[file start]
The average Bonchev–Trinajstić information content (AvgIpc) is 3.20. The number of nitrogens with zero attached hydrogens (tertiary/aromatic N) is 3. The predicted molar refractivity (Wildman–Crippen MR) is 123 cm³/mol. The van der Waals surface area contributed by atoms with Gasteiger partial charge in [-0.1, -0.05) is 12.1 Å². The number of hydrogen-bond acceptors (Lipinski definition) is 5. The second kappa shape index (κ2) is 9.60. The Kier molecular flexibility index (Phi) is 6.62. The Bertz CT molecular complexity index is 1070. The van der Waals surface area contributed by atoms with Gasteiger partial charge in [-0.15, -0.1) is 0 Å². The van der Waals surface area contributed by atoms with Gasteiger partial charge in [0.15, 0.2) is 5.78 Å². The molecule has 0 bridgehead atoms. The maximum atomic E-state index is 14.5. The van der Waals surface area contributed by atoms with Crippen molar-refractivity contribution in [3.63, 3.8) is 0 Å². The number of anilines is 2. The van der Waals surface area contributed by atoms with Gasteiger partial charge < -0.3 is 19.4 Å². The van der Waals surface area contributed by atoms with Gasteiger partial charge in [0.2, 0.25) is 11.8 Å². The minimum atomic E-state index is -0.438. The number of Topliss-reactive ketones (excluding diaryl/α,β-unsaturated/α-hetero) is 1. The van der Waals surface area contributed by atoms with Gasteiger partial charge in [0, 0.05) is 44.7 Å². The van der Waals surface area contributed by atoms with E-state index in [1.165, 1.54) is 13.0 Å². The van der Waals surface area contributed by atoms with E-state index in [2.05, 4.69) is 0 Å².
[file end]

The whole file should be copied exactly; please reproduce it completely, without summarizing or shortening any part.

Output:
The average Bonchev–Trinajstić information content (AvgIpc) is 3.20. The number of nitrogens with zero attached hydrogens (tertiary/aromatic N) is 3. The predicted molar refractivity (Wildman–Crippen MR) is 123 cm³/mol. The van der Waals surface area contributed by atoms with Gasteiger partial charge in [-0.1, -0.05) is 12.1 Å². The number of hydrogen-bond acceptors (Lipinski definition) is 5. The second kappa shape index (κ2) is 9.60. The Kier molecular flexibility index (Phi) is 6.62. The Bertz CT molecular complexity index is 1070. The van der Waals surface area contributed by atoms with Gasteiger partial charge in [-0.15, -0.1) is 0 Å². The van der Waals surface area contributed by atoms with Gasteiger partial charge in [0.15, 0.2) is 5.78 Å². The molecule has 0 bridgehead atoms. The maximum atomic E-state index is 14.5. The van der Waals surface area contributed by atoms with Crippen molar-refractivity contribution in [3.63, 3.8) is 0 Å². The number of anilines is 2. The van der Waals surface area contributed by atoms with Gasteiger partial charge < -0.3 is 19.4 Å². The van der Waals surface area contributed by atoms with Gasteiger partial charge in [0.2, 0.25) is 11.8 Å². The minimum atomic E-state index is -0.438. The number of Topliss-reactive ketones (excluding diaryl/α,β-unsaturated/α-hetero) is 1. The van der Waals surface area contributed by atoms with Gasteiger partial charge in [0, 0.05) is 44.7 Å². The van der Waals surface area contributed by atoms with E-state index in [1.165, 1.54) is 13.0 Å². The van der Waals surface area contributed by atoms with E-state index in [2.05, 4.69) is 0 Å².